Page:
Murdoch's husband, John Bayley, lauded Dench for her ability to convey his late wife's kindness with such simple expressions. Her performance also pleased the film's director, Richard Eyre. "Toward the end of the film, when Iris' mind has gone, and you look at Judi's face and see that implacability, the sense of peace, and the absence in her eyes, that is alchemy," he said in The New Yorker. The magic behind her performance unravels through the actress' painful, empty silences. and unpredictable, childlike outbursts. Of acting, Dench has said, "The subconscious is what works on the part." It works for her, indeed.

-- Nicole Kristal

For this role, Dench was nominated for a Golden Globe and is nominated for an Academy Award and a British Academy Award.

Sissy Spacek

In the Bedroom

Though Sissy Spacek has never sunk into mediocre acting, her recent performance in Todd Field's directorial debut, In the Bedroom, is being touted as her "comeback" role. Even Spacek acknowledged to Back Stage West that she's felt like she's had a recent reawakening as an actor. Spacek, who's been on a creative roll since taking parts in Paul Schrader's 1997 Affliction and David Lynch's The Straight Story, said, "In the last few years I have really worked to get back to the early years, when I did it for all the right reasons and I didn't make career moves."

Though she makes her work look seamless, Spacek had a challenging task on In the Bedroom-- to repress her character's fury. Stripped of her familiar Texas accent and with little physical work to do in preparation for the role, the actress sank into the deep chasm of Ruth Fowler, where stubbornness, pride, grief, and rage eat away at a calm exterior. It's the kind of internal performance that looks easy but is one of the hardest things for an actor to pull off-- to subtly reveal a character's buried emotions in a way that feels truthful and resonates with audiences. Spacek again proves herself a master at this fine art.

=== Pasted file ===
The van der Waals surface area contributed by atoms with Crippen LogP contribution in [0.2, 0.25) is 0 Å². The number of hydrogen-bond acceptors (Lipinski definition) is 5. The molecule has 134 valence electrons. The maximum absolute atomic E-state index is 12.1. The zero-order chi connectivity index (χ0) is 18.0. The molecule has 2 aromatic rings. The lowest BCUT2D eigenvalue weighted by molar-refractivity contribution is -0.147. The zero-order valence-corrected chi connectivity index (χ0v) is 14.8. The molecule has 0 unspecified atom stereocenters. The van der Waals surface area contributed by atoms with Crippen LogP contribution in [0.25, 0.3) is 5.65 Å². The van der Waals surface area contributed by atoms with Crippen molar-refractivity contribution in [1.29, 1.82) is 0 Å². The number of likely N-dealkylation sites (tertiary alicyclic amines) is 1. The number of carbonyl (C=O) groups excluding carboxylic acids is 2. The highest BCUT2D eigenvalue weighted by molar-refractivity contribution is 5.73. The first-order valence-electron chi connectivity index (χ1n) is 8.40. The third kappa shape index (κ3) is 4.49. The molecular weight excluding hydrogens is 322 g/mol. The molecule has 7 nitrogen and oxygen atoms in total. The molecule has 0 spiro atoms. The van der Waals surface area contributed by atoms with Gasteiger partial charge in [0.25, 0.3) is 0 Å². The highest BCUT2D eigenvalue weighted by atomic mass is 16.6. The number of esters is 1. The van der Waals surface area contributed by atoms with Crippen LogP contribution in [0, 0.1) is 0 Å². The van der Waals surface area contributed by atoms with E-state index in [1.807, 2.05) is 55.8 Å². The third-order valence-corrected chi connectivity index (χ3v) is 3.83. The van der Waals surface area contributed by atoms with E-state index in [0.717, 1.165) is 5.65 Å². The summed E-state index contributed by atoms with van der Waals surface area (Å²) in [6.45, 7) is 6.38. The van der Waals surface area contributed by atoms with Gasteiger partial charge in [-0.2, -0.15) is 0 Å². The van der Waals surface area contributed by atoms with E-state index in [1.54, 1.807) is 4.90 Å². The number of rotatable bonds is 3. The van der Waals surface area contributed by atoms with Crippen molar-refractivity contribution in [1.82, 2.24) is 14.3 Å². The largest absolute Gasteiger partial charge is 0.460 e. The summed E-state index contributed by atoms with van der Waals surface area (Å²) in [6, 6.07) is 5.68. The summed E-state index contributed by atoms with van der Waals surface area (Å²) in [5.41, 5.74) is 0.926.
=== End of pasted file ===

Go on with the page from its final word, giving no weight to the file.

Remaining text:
-- Jamie Painter Young

For this role, Spacek won an AFI Award, a Golden Globe, and prizes from the Los Angeles Film Critics Association, the National Board of Review, the National Society of Film Critics, and the New York Film Critics Circle, and she is nominated for an Academy Award, a British Academy Award, and an Independent Spirit Award.

Renee Zellweger

Bridget Jones's Diary

Kids across the country may have been breathless this year, waiting to find out whose was the face of Harry Potter, but women across the world will tell you that the most important casting question of 2001 was: Who's going to be Bridget Jones? For once, American actors got a little of their own back as Renee Zellweger crossed the Pond to pull off this British icon of independent but insecure Gen-X womanhood with panache.

Her performance has many of the things awards-givers seem to adore: physical transformation (the pounds-- or stone, shall we say-- that she put on), the flawless dialect. But, most impressively, Zellweger has again proven-- as she did in Nurse Betty and Jerry Maguire-- that she was made in the mold of the classic comediennes. Like Lucille Ball, Zellweger could have just banked on her beauty, moving from ingenues to leading ladies, but she must have recognized that there's more to life than just a pretty face. Good looks can ultimately be a liability; a sense of humor takes you further. Zellweger has been fearless in allowing herself to look ridiculous on-screen. And this isn't the cheap and easy cruelty of Gwyneth Paltrow in a fat suit: Whether sliding down a fireman's pole or stumbling through a book-signing introduction, Zellweger as Jones is humanly ludicrous, and unashamed of it. And, as with Bridget, it's this courage that makes her all the more attractive.

-- Scott Proudfit

For this role, Zellweger was nominated for a Golden Globe and is nominated for an Academy Award, a British Academy Award, and a Golden Globe.